A distinction must be made between mere scientific observation - for example in astronomy , geology , biology - in which the observed system is not interfered with. Experiment and scientific observation have in common that they are generally based on a theory with subsequent hypotheses and that they are carried out according to plan.
Special features in the individual sciences
Physics, chemistry and related subjects
The experimental situation in the natural sciences can i. A. Manufactured and controlled arbitrarily. Accordingly, reproducibility of the results - replication with the same result by other researchers, at a different location, at a different time - is required as a criterion of credibility.
In many scientific experiments, certain quantities are systematically changed as independent variables of a situation, and the resulting changes in other quantities, the dependent variables, are measured. Other, fundamentally variable variables, which are not varied in the respective experiment, are often referred to as parameters or influencing variables . The classical physics assumed the influence of the observation itself on the observed object can always take appropriate measures be kept negligibly small. The insight that every observer specifically influences the observation result, for example by introducing measurement inaccuracies, has led to the concept of personal equation in the field of astronomy , for example . However, in experiments with quantum objects , the influence of observation cannot be avoided.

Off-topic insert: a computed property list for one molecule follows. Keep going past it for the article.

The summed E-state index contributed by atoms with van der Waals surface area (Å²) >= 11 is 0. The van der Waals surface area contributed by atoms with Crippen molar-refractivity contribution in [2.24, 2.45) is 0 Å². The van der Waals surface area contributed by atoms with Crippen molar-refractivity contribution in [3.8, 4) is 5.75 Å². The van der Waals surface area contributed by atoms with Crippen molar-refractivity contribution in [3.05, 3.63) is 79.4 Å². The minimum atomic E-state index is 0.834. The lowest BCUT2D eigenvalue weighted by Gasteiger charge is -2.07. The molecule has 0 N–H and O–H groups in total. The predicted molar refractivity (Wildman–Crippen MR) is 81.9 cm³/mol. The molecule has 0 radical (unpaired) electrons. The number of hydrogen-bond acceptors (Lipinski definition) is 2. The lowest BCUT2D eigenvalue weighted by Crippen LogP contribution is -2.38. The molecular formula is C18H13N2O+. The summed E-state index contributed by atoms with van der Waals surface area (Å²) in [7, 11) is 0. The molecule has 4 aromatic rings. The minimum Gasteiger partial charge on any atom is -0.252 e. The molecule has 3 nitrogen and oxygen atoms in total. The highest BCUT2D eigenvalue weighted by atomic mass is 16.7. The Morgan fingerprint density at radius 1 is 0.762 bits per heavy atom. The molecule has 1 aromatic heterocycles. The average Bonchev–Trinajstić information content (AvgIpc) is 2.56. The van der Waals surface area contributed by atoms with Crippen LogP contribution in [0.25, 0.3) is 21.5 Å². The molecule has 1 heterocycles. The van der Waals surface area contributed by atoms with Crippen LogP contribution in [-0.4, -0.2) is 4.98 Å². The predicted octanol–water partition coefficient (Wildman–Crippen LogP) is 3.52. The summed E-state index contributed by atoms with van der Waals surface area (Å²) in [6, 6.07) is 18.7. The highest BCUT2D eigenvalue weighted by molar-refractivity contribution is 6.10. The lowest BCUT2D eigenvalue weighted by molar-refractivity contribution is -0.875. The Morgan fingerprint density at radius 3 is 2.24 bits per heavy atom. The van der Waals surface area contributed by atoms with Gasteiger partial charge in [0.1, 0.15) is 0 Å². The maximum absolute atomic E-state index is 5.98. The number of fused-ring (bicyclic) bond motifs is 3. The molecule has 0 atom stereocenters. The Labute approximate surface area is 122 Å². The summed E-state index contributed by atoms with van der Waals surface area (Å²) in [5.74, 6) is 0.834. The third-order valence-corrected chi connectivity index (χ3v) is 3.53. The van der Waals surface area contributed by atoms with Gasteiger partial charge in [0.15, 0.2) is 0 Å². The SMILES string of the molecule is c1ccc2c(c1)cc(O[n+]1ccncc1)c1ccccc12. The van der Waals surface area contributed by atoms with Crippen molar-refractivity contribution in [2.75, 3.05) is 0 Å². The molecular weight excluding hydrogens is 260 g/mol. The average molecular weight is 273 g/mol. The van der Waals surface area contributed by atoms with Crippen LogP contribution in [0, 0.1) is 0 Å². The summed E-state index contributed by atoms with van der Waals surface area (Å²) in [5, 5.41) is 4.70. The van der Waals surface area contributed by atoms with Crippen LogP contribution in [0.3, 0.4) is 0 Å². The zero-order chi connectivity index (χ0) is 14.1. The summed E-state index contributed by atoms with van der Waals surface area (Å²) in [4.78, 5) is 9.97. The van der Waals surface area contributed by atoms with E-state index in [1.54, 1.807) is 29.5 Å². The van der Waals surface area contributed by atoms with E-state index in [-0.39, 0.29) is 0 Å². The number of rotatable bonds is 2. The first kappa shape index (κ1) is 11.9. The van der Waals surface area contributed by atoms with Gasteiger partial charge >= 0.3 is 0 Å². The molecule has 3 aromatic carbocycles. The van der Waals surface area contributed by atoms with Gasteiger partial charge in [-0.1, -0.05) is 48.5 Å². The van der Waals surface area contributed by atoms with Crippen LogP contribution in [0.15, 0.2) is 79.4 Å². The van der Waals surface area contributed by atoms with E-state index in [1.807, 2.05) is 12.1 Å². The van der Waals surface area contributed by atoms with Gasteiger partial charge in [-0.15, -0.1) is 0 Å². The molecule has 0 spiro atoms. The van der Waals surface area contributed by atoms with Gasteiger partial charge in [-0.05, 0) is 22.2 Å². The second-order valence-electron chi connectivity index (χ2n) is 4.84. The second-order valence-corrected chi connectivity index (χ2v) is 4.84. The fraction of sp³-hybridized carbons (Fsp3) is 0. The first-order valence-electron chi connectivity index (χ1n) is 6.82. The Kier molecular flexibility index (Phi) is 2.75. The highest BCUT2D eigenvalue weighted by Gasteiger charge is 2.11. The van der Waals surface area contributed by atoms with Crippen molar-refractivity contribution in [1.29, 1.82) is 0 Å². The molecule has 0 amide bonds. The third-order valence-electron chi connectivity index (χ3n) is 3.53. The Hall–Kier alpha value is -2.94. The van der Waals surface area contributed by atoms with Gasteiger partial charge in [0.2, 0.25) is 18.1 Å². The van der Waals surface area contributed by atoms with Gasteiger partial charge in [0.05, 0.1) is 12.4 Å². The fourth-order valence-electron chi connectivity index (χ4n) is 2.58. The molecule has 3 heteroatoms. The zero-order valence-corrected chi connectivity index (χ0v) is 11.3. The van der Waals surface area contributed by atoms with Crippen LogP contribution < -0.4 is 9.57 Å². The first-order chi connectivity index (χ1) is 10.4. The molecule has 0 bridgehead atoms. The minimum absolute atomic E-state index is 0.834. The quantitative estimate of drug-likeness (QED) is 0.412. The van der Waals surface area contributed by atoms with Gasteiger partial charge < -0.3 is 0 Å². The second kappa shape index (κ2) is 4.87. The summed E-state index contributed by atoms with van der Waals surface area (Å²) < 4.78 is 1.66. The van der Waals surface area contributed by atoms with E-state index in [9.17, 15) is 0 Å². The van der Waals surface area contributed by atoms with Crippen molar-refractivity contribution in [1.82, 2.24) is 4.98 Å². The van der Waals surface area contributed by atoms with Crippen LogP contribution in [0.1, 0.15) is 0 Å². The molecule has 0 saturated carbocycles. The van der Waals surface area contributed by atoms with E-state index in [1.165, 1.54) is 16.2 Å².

An experiment only makes direct statements about the situation prepared with the test arrangement. However, on the concept of consistency and theories are reviewed, the statements of principle unobservable meet as in theoretical physics and cosmology occur.